Spending the past five days in Barcelona, six hours ahead of the East Coast, has me thinking anew about the finer points of having different digits on your clock and those of editors and readers.
Yes, jet lag sucked. I woke up Monday at 4:30 a.m. and then couldn’t get back to sleep, leading to a couple of naps in the press room. (A laptop does not make a good pillow.) But a day later, my eyelids no longer felt like they weighed 200 pounds, and I realized again that the time-zone gap can also be my friend.
Specifically, it turns the morning into—not an accountability-free zone, but at least a self-directed time, thanks to almost nobody in a position to direct my coverage being awake. Then it allows my copy to arrive early in an editor’s day for a change. If my editor is based in the Bay Area, I look even more prompt: The story sent at 5 p.m. arrives at 9 a.m.
At some point, this equation will flip and I’ll have an evening upended when an editor decides my copy needs another run through the typewriter. But so far, the worst that’s happened is me turning into that annoying guy who answers e-mails on his phone during dinner.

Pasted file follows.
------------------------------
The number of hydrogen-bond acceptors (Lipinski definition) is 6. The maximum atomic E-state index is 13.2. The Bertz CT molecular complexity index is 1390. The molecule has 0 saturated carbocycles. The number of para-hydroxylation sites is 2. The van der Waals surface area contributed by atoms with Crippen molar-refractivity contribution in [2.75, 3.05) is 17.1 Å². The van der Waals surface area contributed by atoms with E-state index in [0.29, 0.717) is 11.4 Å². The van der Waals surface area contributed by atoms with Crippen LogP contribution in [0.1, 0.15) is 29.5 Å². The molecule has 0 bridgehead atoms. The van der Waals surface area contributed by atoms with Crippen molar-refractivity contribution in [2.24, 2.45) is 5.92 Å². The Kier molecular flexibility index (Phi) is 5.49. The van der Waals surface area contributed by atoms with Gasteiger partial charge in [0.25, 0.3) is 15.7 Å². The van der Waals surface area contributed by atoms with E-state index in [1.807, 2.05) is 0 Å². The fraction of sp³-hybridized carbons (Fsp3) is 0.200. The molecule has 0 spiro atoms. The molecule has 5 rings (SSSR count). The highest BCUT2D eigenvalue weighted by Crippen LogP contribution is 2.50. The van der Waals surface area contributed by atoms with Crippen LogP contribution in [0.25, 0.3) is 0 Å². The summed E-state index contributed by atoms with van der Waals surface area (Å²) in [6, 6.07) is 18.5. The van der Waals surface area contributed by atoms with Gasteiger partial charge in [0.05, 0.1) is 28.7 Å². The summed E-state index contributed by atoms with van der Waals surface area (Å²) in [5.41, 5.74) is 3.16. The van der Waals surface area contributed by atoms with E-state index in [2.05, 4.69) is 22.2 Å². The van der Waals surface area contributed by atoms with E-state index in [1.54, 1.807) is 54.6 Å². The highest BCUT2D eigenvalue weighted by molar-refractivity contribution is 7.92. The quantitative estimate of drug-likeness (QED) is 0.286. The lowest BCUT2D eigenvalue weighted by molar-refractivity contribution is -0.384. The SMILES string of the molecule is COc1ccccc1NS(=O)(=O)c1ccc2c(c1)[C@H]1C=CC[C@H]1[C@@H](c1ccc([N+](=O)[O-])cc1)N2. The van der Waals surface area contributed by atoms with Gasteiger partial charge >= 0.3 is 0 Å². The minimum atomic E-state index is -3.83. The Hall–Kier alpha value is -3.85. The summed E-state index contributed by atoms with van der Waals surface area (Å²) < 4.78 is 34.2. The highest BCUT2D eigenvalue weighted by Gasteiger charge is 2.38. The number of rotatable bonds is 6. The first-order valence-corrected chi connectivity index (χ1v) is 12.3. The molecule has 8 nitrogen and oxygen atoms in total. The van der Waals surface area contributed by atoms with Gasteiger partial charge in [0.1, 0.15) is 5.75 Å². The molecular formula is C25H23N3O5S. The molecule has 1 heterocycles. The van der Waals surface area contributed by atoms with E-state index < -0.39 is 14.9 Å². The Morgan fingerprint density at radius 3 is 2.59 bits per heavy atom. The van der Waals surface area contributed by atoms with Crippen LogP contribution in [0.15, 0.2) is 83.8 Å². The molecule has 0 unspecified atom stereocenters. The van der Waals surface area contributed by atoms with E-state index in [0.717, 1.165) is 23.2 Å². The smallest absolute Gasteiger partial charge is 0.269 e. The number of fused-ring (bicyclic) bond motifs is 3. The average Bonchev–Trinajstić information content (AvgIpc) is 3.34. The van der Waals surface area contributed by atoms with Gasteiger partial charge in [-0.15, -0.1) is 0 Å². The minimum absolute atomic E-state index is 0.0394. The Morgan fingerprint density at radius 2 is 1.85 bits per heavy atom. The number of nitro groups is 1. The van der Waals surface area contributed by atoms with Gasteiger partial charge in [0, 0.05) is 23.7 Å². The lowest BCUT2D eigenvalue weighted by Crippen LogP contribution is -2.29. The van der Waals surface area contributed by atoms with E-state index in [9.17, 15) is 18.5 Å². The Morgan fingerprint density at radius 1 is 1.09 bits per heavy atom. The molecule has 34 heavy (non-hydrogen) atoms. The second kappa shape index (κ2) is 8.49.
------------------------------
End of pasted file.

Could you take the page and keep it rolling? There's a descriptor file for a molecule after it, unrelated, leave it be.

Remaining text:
Social media also highlights that temporal shift: Twitter and Facebook look a lot quieter than usual until lunchtime, to the point where I question the wisdom of tweeting out observations that will get lost in the timelines of most of my usual audience. But then I have my phone pinging with notifications until I go to sleep myself.
Back at home, the three-hour gap between the East and West Coast should also benefit me when dealing with editors there. But it’s too easy to waste that advantage until it’s 6 p.m. here and I have a different deadline looming in my own time zone: cooking dinner.
Flying to the West Coast, meanwhile, permits jet lag to work for me: On the first couple of days, I usually snap awake not much later than 5 a.m., and I am never more productive than in those hours before I finally get breakfast. And if the event I’m covering won’t have people committing news after lunch—for example, Google I/O keynotes usually start at 9 a.m. and run until about noon—my workday will also end earlier than usual.
But then I also have to deal with the 7-9 p.m. keynote that opens each CES. Not only does it throw a wrench in my scheduling machinery, it ensures I can’t eat until a time that feels more like 11 p.m. At least I don’t have to write stories about those things anymore.